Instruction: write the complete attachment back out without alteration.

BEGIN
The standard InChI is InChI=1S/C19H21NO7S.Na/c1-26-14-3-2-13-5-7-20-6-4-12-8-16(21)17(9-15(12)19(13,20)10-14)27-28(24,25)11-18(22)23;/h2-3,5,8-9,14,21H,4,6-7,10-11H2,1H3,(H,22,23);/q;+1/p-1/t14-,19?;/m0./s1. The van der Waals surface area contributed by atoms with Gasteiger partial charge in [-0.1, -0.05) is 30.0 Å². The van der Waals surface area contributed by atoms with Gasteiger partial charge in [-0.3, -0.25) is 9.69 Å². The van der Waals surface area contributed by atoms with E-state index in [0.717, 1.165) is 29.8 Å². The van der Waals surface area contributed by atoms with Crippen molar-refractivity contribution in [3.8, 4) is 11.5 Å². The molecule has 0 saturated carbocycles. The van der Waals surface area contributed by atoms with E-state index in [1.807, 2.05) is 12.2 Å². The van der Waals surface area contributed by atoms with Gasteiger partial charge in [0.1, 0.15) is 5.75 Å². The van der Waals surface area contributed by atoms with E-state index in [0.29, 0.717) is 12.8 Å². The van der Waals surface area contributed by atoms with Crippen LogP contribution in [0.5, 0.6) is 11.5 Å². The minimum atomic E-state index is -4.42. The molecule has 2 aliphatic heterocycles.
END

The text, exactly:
The standard InChI is InChI=1S/C19H21NO7S.Na/c1-26-14-3-2-13-5-7-20-6-4-12-8-16(21)17(9-15(12)19(13,20)10-14)27-28(24,25)11-18(22)23;/h2-3,5,8-9,14,21H,4,6-7,10-11H2,1H3,(H,22,23);/q;+1/p-1/t14-,19?;/m0./s1. The van der Waals surface area contributed by atoms with Gasteiger partial charge in [-0.1, -0.05) is 30.0 Å². The van der Waals surface area contributed by atoms with Gasteiger partial charge in [-0.3, -0.25) is 9.69 Å². The van der Waals surface area contributed by atoms with E-state index in [0.717, 1.165) is 29.8 Å². The van der Waals surface area contributed by atoms with Crippen molar-refractivity contribution in [3.8, 4) is 11.5 Å². The molecule has 0 saturated carbocycles. The van der Waals surface area contributed by atoms with E-state index in [1.807, 2.05) is 12.2 Å². The van der Waals surface area contributed by atoms with Gasteiger partial charge in [0.1, 0.15) is 5.75 Å². The van der Waals surface area contributed by atoms with E-state index in [0.29, 0.717) is 12.8 Å². The van der Waals surface area contributed by atoms with Crippen LogP contribution in [0.5, 0.6) is 11.5 Å². The minimum atomic E-state index is -4.42. The molecule has 2 aliphatic heterocycles.